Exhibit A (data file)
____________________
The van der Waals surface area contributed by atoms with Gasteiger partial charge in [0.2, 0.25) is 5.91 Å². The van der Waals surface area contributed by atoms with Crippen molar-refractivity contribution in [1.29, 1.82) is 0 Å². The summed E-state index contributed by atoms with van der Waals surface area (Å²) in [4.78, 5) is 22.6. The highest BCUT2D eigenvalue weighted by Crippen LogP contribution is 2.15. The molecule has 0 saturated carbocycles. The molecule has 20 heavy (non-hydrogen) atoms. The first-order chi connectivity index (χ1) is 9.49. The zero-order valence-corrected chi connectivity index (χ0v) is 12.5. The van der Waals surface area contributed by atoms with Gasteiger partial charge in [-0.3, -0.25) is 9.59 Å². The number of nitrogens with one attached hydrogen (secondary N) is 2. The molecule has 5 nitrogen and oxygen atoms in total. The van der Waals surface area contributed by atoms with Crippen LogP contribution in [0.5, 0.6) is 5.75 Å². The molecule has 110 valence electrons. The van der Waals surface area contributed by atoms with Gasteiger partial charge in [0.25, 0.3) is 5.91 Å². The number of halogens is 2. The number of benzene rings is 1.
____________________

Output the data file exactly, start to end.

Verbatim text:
The van der Waals surface area contributed by atoms with Gasteiger partial charge in [0.2, 0.25) is 5.91 Å². The van der Waals surface area contributed by atoms with Crippen molar-refractivity contribution in [1.29, 1.82) is 0 Å². The summed E-state index contributed by atoms with van der Waals surface area (Å²) in [4.78, 5) is 22.6. The highest BCUT2D eigenvalue weighted by Crippen LogP contribution is 2.15. The molecule has 0 saturated carbocycles. The molecule has 20 heavy (non-hydrogen) atoms. The first-order chi connectivity index (χ1) is 9.49. The zero-order valence-corrected chi connectivity index (χ0v) is 12.5. The van der Waals surface area contributed by atoms with Gasteiger partial charge in [-0.3, -0.25) is 9.59 Å². The number of nitrogens with one attached hydrogen (secondary N) is 2. The molecule has 5 nitrogen and oxygen atoms in total. The van der Waals surface area contributed by atoms with Crippen LogP contribution in [0.5, 0.6) is 5.75 Å². The molecule has 110 valence electrons. The van der Waals surface area contributed by atoms with Gasteiger partial charge in [0.25, 0.3) is 5.91 Å². The number of halogens is 2. The number of benzene rings is 1.